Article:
Through Mud and Blood
The shades of night were falling fast, and the silence lay silently on the sleeping camp, while the German guns thundered and roared with a terrific din. Captain Fearless stood in his dugout in Flanders, watching for the vile foe. ‛Aha!’ he muttered, his eyes flashing, his lip curling scornfully, his nostrils dilating, his hands clenching and his breath coming thick and fast. ‛Aha! They come!’
In the fight for Bazentin Ridge:
Was Sassoon/Sherston’s capture of the trench a reckless and lucky achievement (Sherston); a splendid act of bravery (Regimental records); or a ‘futile gesture’ (Graves)? Do you have a fourth opinion?
Was Sherston justified in disobeying orders?
Once he had captured the trench, should he have consolidated it?
Those are good questions, and fairly typical of what a new teacher’s guide to Siegfried Sassoon’s Memoirs of an Infantry Officer thinks that A-level students should be asking themselves when they read the book.
It is produced by Zigzag Education, and is one of a series on English literature set books (though Zigzag produces material for other subjects as well.
The guide to Memoirs of an Infantry Officer is fairly recent, I think, and the company has kindly sent me a copy for review.
It’s a long long time since I noted some interesting (to me) uses of the term ‘pre-war’.
Here’s another, from the extremely entertaining 1927 novel Crazy Pavements by Beverley Nichols.
Nobody had spoken during this brief transit, except Maurice who had said:
‘Does my face look terribly pre-war tonight?’ and had been answered by an affirmative from both Julia and Lord William.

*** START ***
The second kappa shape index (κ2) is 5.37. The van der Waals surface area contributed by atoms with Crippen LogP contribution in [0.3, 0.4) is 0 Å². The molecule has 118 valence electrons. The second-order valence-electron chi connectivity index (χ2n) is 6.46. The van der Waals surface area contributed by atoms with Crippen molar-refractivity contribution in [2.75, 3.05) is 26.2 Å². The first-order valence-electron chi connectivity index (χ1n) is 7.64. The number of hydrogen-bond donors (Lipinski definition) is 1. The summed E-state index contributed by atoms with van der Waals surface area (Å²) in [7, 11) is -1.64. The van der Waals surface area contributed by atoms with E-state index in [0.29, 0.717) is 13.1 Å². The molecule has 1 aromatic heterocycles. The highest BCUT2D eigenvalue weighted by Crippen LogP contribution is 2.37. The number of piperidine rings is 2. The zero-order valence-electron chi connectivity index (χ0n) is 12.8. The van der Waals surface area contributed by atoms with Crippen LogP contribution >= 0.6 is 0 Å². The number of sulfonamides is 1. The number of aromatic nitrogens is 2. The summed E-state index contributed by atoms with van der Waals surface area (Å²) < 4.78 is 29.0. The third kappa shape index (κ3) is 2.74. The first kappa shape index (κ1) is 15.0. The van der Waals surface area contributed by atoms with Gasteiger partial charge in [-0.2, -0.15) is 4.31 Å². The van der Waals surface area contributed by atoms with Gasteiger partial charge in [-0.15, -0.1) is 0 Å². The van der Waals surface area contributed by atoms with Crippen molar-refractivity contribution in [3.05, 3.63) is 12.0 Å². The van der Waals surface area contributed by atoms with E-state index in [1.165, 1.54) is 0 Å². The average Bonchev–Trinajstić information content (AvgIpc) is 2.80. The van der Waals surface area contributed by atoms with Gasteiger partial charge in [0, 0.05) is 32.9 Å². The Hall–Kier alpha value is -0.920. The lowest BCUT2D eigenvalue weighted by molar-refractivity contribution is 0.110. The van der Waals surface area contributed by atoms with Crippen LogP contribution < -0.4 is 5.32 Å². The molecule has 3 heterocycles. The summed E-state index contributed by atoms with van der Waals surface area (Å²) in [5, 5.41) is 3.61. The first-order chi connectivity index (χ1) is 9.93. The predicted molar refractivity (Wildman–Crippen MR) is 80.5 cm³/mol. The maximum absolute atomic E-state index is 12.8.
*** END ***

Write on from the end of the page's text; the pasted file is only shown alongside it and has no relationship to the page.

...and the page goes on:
Maurice is an extremely camp representative of the Bright Young Things, and I doubt whether his utterance reflects common usage.
The Short Story and the First World War by Ann-Marie Einhaus is worth reading for many reasons, but I’m especially grateful to it for pointing me towards some stories I didn’t know, and especially ‘Before the War’ by Arthur Calder-Marshall. I’ve just got hold of English Story (1st series), where it was published in 1942. Did it ever appear elsewhere?
This story is set in 1939. Harry, the narrator, has a day’s leave from camp, and takes his girl, Esther, to buy an engagement ring, and to try and persuade her that they should get married soon, rather than sensibly waiting until they could afford it. He also takes her to Pargeter Hall, the hospital where his father has been bed-ridden since he was grievously wounded over twenty years ago. (‘Mum says it would have been better if they killed him outright.’)
A Princess is making an official visit that day, giving a routine performance of official interest in the work of the hospital:
Personally, I thought she was fed up and took no pains not to show it, the way she walked bobbing her head every fourth step like a robot and a little smile playing he thin lips every so often like the flicker of a snake’s tongue.
From Lettice Cooper’s novel, National Provincial (1938), set in 1935, when Mussolini was about to invade Abyssinia:
This time the threat of war seemed both more and less surprising. Less because confidence and easy security had been shattered, more because in the last twenty years the mind had come to think of war as a barbarous method of argument. In 1914 to the mass of the English people, war had been unexpected but not unnatural. To the same solid mass in 1935 it was unnatural, but they half expected it, knowing now that the worst could happen.
This is just a note to recommend Parson’s Nine, by Noel Streatfeild, a 1932 novel about a vicarage family whose lives are changed forever by the War.
Noel Streatfield is best known as a writer of children’s books, of course, but she started by writing novels for adults, and this was her second. It has recently been reprinted by Greyladies Books, an excellent outfit that specialises in publishing books for grown-ups by children’s authors. Some of these are very promising. I’ve got their bright new edition of Leadon Hill (1927) by Richmal Crompton on the top of my to-read pile.